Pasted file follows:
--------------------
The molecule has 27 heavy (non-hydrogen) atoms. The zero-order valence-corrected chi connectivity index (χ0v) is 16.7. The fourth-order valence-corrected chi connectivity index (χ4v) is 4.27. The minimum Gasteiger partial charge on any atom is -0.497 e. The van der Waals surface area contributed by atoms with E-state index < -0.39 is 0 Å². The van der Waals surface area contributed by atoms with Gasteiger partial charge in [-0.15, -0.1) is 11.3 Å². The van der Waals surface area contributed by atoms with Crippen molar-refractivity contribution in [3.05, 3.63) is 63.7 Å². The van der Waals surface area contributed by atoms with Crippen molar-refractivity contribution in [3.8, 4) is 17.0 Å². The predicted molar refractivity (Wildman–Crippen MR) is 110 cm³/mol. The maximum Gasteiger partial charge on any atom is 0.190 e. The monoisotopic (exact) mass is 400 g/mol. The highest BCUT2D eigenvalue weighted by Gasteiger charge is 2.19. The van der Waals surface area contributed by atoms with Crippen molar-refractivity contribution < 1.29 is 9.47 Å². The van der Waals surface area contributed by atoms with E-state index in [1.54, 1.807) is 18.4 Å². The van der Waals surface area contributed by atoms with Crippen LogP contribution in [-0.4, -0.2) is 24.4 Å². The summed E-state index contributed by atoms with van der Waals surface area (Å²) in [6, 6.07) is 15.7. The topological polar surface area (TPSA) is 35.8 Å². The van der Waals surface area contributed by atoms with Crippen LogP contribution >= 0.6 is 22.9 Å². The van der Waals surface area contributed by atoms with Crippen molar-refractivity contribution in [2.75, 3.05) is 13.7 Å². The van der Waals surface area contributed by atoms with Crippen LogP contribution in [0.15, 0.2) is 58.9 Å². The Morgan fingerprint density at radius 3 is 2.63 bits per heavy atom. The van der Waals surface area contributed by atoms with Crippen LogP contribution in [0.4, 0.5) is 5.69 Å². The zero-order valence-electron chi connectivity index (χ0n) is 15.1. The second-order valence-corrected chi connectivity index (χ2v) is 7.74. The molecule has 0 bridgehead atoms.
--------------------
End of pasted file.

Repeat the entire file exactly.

The molecule has 27 heavy (non-hydrogen) atoms. The zero-order valence-corrected chi connectivity index (χ0v) is 16.7. The fourth-order valence-corrected chi connectivity index (χ4v) is 4.27. The minimum Gasteiger partial charge on any atom is -0.497 e. The van der Waals surface area contributed by atoms with E-state index < -0.39 is 0 Å². The van der Waals surface area contributed by atoms with Gasteiger partial charge in [-0.15, -0.1) is 11.3 Å². The van der Waals surface area contributed by atoms with Crippen molar-refractivity contribution in [3.05, 3.63) is 63.7 Å². The van der Waals surface area contributed by atoms with Crippen molar-refractivity contribution in [3.8, 4) is 17.0 Å². The predicted molar refractivity (Wildman–Crippen MR) is 110 cm³/mol. The maximum Gasteiger partial charge on any atom is 0.190 e. The monoisotopic (exact) mass is 400 g/mol. The highest BCUT2D eigenvalue weighted by Gasteiger charge is 2.19. The van der Waals surface area contributed by atoms with Crippen molar-refractivity contribution < 1.29 is 9.47 Å². The van der Waals surface area contributed by atoms with E-state index in [1.54, 1.807) is 18.4 Å². The van der Waals surface area contributed by atoms with Crippen LogP contribution in [-0.4, -0.2) is 24.4 Å². The summed E-state index contributed by atoms with van der Waals surface area (Å²) in [6, 6.07) is 15.7. The topological polar surface area (TPSA) is 35.8 Å². The van der Waals surface area contributed by atoms with Crippen LogP contribution >= 0.6 is 22.9 Å². The van der Waals surface area contributed by atoms with Crippen molar-refractivity contribution in [2.75, 3.05) is 13.7 Å². The van der Waals surface area contributed by atoms with Crippen LogP contribution in [0.15, 0.2) is 58.9 Å². The Morgan fingerprint density at radius 3 is 2.63 bits per heavy atom. The van der Waals surface area contributed by atoms with Crippen LogP contribution in [0.4, 0.5) is 5.69 Å². The zero-order valence-electron chi connectivity index (χ0n) is 15.1. The second-order valence-corrected chi connectivity index (χ2v) is 7.74. The molecule has 0 bridgehead atoms.